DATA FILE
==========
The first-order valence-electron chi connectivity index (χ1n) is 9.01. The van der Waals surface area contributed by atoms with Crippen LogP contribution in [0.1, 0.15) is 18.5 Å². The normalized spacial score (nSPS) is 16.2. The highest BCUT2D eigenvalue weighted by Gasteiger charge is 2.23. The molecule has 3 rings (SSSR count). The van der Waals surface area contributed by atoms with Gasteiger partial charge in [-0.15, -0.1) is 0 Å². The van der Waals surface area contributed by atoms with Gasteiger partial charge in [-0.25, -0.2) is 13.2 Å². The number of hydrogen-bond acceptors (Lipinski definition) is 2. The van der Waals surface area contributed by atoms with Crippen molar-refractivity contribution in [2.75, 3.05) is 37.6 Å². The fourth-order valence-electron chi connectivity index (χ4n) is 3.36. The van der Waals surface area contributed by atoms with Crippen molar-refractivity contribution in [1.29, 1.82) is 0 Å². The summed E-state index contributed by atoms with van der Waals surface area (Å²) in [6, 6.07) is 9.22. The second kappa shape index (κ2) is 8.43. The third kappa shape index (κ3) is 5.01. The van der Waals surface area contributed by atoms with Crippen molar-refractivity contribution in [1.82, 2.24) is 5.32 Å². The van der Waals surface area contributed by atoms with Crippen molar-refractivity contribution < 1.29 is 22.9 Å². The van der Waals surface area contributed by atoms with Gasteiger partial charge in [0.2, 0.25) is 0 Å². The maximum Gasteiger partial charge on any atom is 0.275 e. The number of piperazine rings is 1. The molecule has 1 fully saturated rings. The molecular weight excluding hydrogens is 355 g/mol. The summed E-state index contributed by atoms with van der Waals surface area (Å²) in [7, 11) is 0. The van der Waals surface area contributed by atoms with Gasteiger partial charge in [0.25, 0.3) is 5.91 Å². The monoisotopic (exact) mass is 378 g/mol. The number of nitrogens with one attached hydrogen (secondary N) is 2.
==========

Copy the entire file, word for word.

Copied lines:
The first-order valence-electron chi connectivity index (χ1n) is 9.01. The van der Waals surface area contributed by atoms with Crippen LogP contribution in [0.1, 0.15) is 18.5 Å². The normalized spacial score (nSPS) is 16.2. The highest BCUT2D eigenvalue weighted by Gasteiger charge is 2.23. The molecule has 3 rings (SSSR count). The van der Waals surface area contributed by atoms with Gasteiger partial charge in [-0.15, -0.1) is 0 Å². The van der Waals surface area contributed by atoms with Gasteiger partial charge in [-0.25, -0.2) is 13.2 Å². The number of hydrogen-bond acceptors (Lipinski definition) is 2. The van der Waals surface area contributed by atoms with Crippen molar-refractivity contribution in [2.75, 3.05) is 37.6 Å². The fourth-order valence-electron chi connectivity index (χ4n) is 3.36. The van der Waals surface area contributed by atoms with Crippen molar-refractivity contribution in [1.29, 1.82) is 0 Å². The summed E-state index contributed by atoms with van der Waals surface area (Å²) in [6, 6.07) is 9.22. The second kappa shape index (κ2) is 8.43. The third kappa shape index (κ3) is 5.01. The van der Waals surface area contributed by atoms with Crippen molar-refractivity contribution in [1.82, 2.24) is 5.32 Å². The van der Waals surface area contributed by atoms with Crippen molar-refractivity contribution < 1.29 is 22.9 Å². The van der Waals surface area contributed by atoms with Gasteiger partial charge in [0.2, 0.25) is 0 Å². The maximum Gasteiger partial charge on any atom is 0.275 e. The number of piperazine rings is 1. The molecule has 1 fully saturated rings. The molecular weight excluding hydrogens is 355 g/mol. The summed E-state index contributed by atoms with van der Waals surface area (Å²) in [7, 11) is 0. The van der Waals surface area contributed by atoms with Gasteiger partial charge in [0.25, 0.3) is 5.91 Å². The monoisotopic (exact) mass is 378 g/mol. The number of nitrogens with one attached hydrogen (secondary N) is 2.